Articles by Elizabeth L. Calamari in JoVE
Fabrication of Custom Agarose Wells for Cell Seeding and Tissue Ring Self-assembly Using 3D-Printed Molds Hannah A. Strobel1, Elizabeth L. Calamari1, Brittany Alphonse1, Tracy A. Hookway1,2, Marsha W. Rolle1 1Biomedical Engineering, Worcester Polytechnic Institute, 2Gladstone Institute for Cardiovascular Disease This protocol describes a platform for fabricating self-assembled tissue rings in variable sizes using a customized 3D-printed plastic mold. PDMS negatives are cured in the 3D-printed mold; then agarose is cast in the cured PDMS negatives. Cells are seeded into the resulting agarose wells where they aggregate into tissue rings.
Other articles by Elizabeth L. Calamari on PubMed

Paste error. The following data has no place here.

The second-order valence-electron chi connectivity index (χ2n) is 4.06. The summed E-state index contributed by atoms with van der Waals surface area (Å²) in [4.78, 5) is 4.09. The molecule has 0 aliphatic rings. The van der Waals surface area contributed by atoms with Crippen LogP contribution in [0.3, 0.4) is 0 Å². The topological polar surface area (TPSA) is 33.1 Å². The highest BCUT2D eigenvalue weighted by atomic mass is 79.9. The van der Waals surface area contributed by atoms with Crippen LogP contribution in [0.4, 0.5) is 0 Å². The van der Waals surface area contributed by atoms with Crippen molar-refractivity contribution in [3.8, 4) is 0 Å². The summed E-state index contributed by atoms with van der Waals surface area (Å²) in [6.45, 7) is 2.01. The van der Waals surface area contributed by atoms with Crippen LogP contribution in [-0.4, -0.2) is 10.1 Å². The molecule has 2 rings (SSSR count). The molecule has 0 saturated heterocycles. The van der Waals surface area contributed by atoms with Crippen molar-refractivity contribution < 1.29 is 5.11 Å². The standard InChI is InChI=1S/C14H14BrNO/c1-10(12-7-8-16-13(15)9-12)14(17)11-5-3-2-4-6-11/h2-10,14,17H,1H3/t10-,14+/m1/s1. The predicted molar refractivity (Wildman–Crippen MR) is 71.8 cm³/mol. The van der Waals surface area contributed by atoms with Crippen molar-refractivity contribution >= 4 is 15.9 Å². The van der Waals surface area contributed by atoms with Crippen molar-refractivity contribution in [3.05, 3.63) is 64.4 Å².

Fabrication and Characterization of Electrospun Polycaprolactone and Gelatin Composite Cuffs for Tissue Engineered Blood Vessels Journal of Biomedical Materials Research. Part B, Applied Biomaterials. | Pubmed ID: 28383795 Sewing cuffs incorporated within tissue-engineered blood vessels (TEBVs) enable graft anastomosis in vivo, and secure TEBVs to bioreactors in vitro. Alternative approaches to cuff design are required to achieve cuff integration with scaffold-free TEBVs during tissue maturation. To create porous materials that promote tissue integration, we used electrospinning to fabricate cuffs from polycaprolactone (PCL), PCL blended with gelatin, and PCL coated with gelatin, and evaluated cuff mechanical properties, porosity, and cellular attachment and infiltration. Gelatin blending significantly decreased cuff ultimate tensile stress and failure strain over PCL alone, but no significant differences were observed in elastic modulus or failure load. Interestingly, gelatin incorporation by blending or coating did not produce significant differences in cellular attachment or pore size. We then created tissue tubes by fusing self-assembled smooth muscle cell rings together with electrospun cuffs on either end. After 7 days, rings and cuffs fused seamlessly, and the resulting tubes were harvested for pull-to-failure tests to measure the strength of cuff-tissue integration. Tubes with gelatin-coated PCL cuffs failed more frequently at the cuff-tissue interface compared to PCL and PCL:gelatin blended groups. This work demonstrates that electrospun cuffs integrated successfully with scaffold-free TEBVs, and that the addition of gelatin did not significantly improve cuff integration over PCL alone for this application. Electrospun cuffs may aid cannulation for dynamic culture and testing of tubular constructs during engineered tissue maturation. © 2017 Wiley Periodicals, Inc. J Biomed Mater Res Part B: Appl Biomater, 106B: 817-826, 2018.